Stephen, who shops at Jaycar Brookvale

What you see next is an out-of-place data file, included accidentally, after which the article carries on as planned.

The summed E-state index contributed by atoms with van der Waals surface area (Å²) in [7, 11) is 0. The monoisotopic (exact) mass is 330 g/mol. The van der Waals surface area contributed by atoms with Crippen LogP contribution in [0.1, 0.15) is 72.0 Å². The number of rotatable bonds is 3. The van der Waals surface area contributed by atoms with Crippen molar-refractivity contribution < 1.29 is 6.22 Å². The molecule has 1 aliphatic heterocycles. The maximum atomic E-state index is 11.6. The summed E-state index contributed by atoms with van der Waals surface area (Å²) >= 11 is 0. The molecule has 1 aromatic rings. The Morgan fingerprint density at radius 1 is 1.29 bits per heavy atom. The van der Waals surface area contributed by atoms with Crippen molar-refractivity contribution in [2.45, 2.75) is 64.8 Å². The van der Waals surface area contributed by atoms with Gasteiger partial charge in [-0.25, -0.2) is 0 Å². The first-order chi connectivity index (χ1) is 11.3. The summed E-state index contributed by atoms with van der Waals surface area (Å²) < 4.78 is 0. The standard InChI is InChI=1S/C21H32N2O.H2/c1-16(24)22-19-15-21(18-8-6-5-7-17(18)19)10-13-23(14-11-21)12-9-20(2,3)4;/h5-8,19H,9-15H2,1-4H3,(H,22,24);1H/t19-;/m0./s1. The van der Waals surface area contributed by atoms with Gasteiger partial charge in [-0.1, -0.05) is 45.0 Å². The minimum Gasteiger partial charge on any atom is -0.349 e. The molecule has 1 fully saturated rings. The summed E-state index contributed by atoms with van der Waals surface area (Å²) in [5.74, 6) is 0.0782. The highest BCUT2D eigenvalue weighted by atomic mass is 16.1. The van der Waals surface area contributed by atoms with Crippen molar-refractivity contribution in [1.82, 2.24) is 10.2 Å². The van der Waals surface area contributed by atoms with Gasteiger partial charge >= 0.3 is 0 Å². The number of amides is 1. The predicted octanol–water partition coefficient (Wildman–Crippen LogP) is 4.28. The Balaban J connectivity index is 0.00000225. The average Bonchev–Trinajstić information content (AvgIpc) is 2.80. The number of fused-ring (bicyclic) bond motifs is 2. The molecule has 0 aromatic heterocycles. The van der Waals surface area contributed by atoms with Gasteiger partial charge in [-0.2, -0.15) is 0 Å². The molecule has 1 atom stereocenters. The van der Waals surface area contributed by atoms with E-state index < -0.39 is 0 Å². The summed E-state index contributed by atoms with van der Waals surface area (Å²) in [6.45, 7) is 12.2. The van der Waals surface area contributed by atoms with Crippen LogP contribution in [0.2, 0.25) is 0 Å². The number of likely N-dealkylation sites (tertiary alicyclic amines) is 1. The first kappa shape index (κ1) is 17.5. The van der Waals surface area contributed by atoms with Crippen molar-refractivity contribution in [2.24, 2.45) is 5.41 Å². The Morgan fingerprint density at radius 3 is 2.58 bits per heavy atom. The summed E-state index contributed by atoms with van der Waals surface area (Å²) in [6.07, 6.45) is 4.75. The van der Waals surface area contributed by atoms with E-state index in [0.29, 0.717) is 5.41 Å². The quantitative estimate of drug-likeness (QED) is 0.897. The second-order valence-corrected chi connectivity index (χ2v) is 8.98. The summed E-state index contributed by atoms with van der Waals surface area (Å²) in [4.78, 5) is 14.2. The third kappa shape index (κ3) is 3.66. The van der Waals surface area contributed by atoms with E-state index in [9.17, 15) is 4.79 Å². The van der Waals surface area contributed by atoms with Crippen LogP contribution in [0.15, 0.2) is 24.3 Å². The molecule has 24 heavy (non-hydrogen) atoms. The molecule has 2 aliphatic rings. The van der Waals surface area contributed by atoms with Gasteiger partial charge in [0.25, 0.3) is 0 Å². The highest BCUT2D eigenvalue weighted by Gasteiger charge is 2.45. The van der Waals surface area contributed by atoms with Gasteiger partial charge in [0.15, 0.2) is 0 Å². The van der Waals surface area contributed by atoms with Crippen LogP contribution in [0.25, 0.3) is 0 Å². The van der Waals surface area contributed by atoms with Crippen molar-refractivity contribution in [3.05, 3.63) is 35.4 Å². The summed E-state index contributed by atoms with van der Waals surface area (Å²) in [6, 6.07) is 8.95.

"The practical use of electricity paralleled the Industrial Revolution. An example from the 1840s is the development of the Morse telegraph. Light globes and electric motors did not come into use until the 1880s. In the 1820s, the development of trains started. Trains ran on time interval, i.e. a train would be despatched say 15 minutes after the previous train, with no idea if it had reached the next station. Accidents happened. In the 1850s railways saw the need to increased safety and the Block Telegraph was invented to regulate trains on railways to reduce accidents. This uses Block Instruments which use a simplified telegraph code using bells, and indicators to remind signalmen of the state of a “block” or section of track. By the 1870s, these evolved to give three standard indications LINE CLOSED, LINE CLEAR and TRAIN ON LINE. These instruments typically required 3 wires (plus a return), one for each track using a permanent positive, permanent negative or no signal (for LINE CLOSED) to show the status. The third wire was used for the bell. In 1900 a One Wire Block Instrument was developed which used one wire, plus a return, to send 8 different signals, LINE CLOSED, LINE CLEAR and TRAIN ON LINE plus the bell for each direction. This was achieved with changing polarity and half voltage pulses. Today this would be done with some smart electronics. Block Instruments are still in use today, including one major installation north of Melbourne. How many other examples of early electrical technology are still in use for a safety critical application. I decided that I wanted Block Instruments for my model railway. Real instruments are hard to come by and large. So I decided to build my own! Each Instrument has a range of parts sourced from Jaycar, 9 relays, a rotary switch, 2 milliammeters, 2 microswitches, a pushbutton, diodes and resistors, plus my own custom designed PCB, a metal etched face and four 3D printed components. The completed Instrument is 300 mm high While I wanted 4 Instruments, I’ve now built 18, as they are being purchased by other model railway enthusiasts looking for prototypical operation of their trains."